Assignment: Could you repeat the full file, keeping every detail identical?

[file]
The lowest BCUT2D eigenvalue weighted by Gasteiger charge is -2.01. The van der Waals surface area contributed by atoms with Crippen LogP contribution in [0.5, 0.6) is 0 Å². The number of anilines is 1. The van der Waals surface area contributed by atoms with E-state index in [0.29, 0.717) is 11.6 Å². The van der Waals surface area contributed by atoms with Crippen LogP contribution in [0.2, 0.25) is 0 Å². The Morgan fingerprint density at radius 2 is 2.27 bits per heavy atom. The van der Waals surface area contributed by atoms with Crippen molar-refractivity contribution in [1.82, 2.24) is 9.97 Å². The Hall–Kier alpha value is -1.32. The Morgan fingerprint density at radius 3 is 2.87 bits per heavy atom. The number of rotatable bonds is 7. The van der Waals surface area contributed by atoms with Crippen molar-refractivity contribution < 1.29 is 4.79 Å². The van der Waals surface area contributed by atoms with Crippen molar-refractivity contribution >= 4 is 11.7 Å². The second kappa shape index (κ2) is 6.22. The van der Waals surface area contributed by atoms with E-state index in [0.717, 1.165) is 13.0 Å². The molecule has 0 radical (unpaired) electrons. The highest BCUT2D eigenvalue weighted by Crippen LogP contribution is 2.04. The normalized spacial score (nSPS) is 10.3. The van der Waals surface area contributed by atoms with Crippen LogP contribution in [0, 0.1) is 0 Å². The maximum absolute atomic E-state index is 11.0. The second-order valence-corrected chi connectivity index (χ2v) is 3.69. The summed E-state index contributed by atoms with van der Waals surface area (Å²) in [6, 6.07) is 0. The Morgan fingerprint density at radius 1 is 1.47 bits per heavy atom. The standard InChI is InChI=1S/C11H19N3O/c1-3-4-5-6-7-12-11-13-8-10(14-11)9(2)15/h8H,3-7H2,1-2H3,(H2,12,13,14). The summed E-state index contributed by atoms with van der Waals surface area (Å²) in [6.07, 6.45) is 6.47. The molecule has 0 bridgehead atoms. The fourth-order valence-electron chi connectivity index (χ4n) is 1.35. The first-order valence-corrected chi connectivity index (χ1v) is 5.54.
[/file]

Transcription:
The lowest BCUT2D eigenvalue weighted by Gasteiger charge is -2.01. The van der Waals surface area contributed by atoms with Crippen LogP contribution in [0.5, 0.6) is 0 Å². The number of anilines is 1. The van der Waals surface area contributed by atoms with E-state index in [0.29, 0.717) is 11.6 Å². The van der Waals surface area contributed by atoms with Crippen LogP contribution in [0.2, 0.25) is 0 Å². The Morgan fingerprint density at radius 2 is 2.27 bits per heavy atom. The van der Waals surface area contributed by atoms with Crippen molar-refractivity contribution in [1.82, 2.24) is 9.97 Å². The Hall–Kier alpha value is -1.32. The Morgan fingerprint density at radius 3 is 2.87 bits per heavy atom. The number of rotatable bonds is 7. The van der Waals surface area contributed by atoms with Crippen molar-refractivity contribution < 1.29 is 4.79 Å². The van der Waals surface area contributed by atoms with Crippen molar-refractivity contribution >= 4 is 11.7 Å². The second kappa shape index (κ2) is 6.22. The van der Waals surface area contributed by atoms with E-state index in [0.717, 1.165) is 13.0 Å². The molecule has 0 radical (unpaired) electrons. The highest BCUT2D eigenvalue weighted by Crippen LogP contribution is 2.04. The normalized spacial score (nSPS) is 10.3. The van der Waals surface area contributed by atoms with Crippen LogP contribution in [0, 0.1) is 0 Å². The maximum absolute atomic E-state index is 11.0. The second-order valence-corrected chi connectivity index (χ2v) is 3.69. The summed E-state index contributed by atoms with van der Waals surface area (Å²) in [6, 6.07) is 0. The Morgan fingerprint density at radius 1 is 1.47 bits per heavy atom. The standard InChI is InChI=1S/C11H19N3O/c1-3-4-5-6-7-12-11-13-8-10(14-11)9(2)15/h8H,3-7H2,1-2H3,(H2,12,13,14). The summed E-state index contributed by atoms with van der Waals surface area (Å²) in [6.07, 6.45) is 6.47. The molecule has 0 bridgehead atoms. The fourth-order valence-electron chi connectivity index (χ4n) is 1.35. The first-order valence-corrected chi connectivity index (χ1v) is 5.54.